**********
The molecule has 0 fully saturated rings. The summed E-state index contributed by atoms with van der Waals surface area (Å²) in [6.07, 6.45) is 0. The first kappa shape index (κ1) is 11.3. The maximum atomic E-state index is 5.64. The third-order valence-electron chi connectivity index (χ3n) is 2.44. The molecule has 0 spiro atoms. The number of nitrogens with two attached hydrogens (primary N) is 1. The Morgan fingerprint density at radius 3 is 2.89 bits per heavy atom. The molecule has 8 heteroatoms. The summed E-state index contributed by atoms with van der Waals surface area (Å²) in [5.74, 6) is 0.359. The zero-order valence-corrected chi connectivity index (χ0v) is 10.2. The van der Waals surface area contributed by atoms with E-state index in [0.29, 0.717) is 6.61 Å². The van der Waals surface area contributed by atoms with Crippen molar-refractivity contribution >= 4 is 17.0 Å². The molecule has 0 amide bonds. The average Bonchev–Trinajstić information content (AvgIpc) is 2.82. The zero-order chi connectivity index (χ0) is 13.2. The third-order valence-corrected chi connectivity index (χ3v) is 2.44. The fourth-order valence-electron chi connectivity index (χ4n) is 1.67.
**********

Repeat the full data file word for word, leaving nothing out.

The molecule has 0 fully saturated rings. The summed E-state index contributed by atoms with van der Waals surface area (Å²) in [6.07, 6.45) is 0. The first kappa shape index (κ1) is 11.3. The maximum atomic E-state index is 5.64. The third-order valence-electron chi connectivity index (χ3n) is 2.44. The molecule has 0 spiro atoms. The number of nitrogens with two attached hydrogens (primary N) is 1. The Morgan fingerprint density at radius 3 is 2.89 bits per heavy atom. The molecule has 8 heteroatoms. The summed E-state index contributed by atoms with van der Waals surface area (Å²) in [5.74, 6) is 0.359. The zero-order valence-corrected chi connectivity index (χ0v) is 10.2. The van der Waals surface area contributed by atoms with E-state index in [0.29, 0.717) is 6.61 Å². The van der Waals surface area contributed by atoms with Crippen molar-refractivity contribution >= 4 is 17.0 Å². The molecule has 0 amide bonds. The average Bonchev–Trinajstić information content (AvgIpc) is 2.82. The zero-order chi connectivity index (χ0) is 13.2. The third-order valence-corrected chi connectivity index (χ3v) is 2.44. The fourth-order valence-electron chi connectivity index (χ4n) is 1.67.